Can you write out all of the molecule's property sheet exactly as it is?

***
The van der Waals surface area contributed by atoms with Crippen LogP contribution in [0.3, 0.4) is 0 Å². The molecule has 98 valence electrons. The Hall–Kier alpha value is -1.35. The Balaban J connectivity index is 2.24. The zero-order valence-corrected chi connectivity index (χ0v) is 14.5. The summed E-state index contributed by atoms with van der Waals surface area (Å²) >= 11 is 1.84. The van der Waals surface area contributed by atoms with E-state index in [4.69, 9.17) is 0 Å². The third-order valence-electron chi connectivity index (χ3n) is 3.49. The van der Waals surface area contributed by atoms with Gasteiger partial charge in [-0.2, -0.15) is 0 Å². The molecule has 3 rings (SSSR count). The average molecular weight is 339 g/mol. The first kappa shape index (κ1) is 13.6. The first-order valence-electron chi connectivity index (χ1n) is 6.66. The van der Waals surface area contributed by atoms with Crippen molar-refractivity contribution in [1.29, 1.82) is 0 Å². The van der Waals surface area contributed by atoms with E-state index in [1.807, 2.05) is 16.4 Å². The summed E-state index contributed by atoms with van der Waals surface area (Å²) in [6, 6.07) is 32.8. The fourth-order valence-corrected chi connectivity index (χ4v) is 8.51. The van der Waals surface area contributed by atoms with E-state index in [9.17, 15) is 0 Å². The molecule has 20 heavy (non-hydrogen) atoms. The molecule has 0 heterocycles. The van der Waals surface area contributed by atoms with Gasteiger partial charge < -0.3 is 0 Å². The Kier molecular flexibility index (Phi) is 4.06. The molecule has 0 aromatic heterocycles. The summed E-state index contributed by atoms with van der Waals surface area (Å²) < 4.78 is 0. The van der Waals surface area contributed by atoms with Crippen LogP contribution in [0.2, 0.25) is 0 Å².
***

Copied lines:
The van der Waals surface area contributed by atoms with Crippen LogP contribution in [0.3, 0.4) is 0 Å². The molecule has 98 valence electrons. The Hall–Kier alpha value is -1.35. The Balaban J connectivity index is 2.24. The zero-order valence-corrected chi connectivity index (χ0v) is 14.5. The summed E-state index contributed by atoms with van der Waals surface area (Å²) >= 11 is 1.84. The van der Waals surface area contributed by atoms with E-state index in [4.69, 9.17) is 0 Å². The third-order valence-electron chi connectivity index (χ3n) is 3.49. The van der Waals surface area contributed by atoms with Gasteiger partial charge in [-0.2, -0.15) is 0 Å². The molecule has 3 rings (SSSR count). The average molecular weight is 339 g/mol. The first kappa shape index (κ1) is 13.6. The first-order valence-electron chi connectivity index (χ1n) is 6.66. The van der Waals surface area contributed by atoms with Crippen molar-refractivity contribution in [1.29, 1.82) is 0 Å². The van der Waals surface area contributed by atoms with E-state index in [1.807, 2.05) is 16.4 Å². The summed E-state index contributed by atoms with van der Waals surface area (Å²) in [6, 6.07) is 32.8. The fourth-order valence-corrected chi connectivity index (χ4v) is 8.51. The van der Waals surface area contributed by atoms with E-state index in [9.17, 15) is 0 Å². The molecule has 20 heavy (non-hydrogen) atoms. The molecule has 0 heterocycles. The van der Waals surface area contributed by atoms with Gasteiger partial charge < -0.3 is 0 Å². The Kier molecular flexibility index (Phi) is 4.06. The molecule has 0 aromatic heterocycles. The summed E-state index contributed by atoms with van der Waals surface area (Å²) < 4.78 is 0. The van der Waals surface area contributed by atoms with Crippen LogP contribution in [0.2, 0.25) is 0 Å².